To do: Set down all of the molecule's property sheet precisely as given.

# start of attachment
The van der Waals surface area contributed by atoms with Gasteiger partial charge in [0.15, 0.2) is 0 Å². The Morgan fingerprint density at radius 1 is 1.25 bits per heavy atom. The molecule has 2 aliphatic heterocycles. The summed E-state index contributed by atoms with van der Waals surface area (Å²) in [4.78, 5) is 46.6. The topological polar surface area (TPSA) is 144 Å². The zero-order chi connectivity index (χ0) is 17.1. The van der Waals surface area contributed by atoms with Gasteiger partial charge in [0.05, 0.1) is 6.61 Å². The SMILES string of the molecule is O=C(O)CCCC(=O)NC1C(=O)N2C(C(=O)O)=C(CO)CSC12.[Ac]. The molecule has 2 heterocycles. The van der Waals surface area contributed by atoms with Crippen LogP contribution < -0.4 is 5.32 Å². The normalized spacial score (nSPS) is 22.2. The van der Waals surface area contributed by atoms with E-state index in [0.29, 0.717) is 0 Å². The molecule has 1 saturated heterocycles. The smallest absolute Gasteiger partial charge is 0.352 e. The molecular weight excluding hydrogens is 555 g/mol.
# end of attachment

The van der Waals surface area contributed by atoms with Gasteiger partial charge in [0.15, 0.2) is 0 Å². The Morgan fingerprint density at radius 1 is 1.25 bits per heavy atom. The molecule has 2 aliphatic heterocycles. The summed E-state index contributed by atoms with van der Waals surface area (Å²) in [4.78, 5) is 46.6. The topological polar surface area (TPSA) is 144 Å². The zero-order chi connectivity index (χ0) is 17.1. The van der Waals surface area contributed by atoms with Gasteiger partial charge in [0.05, 0.1) is 6.61 Å². The SMILES string of the molecule is O=C(O)CCCC(=O)NC1C(=O)N2C(C(=O)O)=C(CO)CSC12.[Ac]. The molecule has 2 heterocycles. The van der Waals surface area contributed by atoms with Crippen LogP contribution < -0.4 is 5.32 Å². The normalized spacial score (nSPS) is 22.2. The van der Waals surface area contributed by atoms with E-state index in [0.29, 0.717) is 0 Å². The molecule has 1 saturated heterocycles. The smallest absolute Gasteiger partial charge is 0.352 e. The molecular weight excluding hydrogens is 555 g/mol.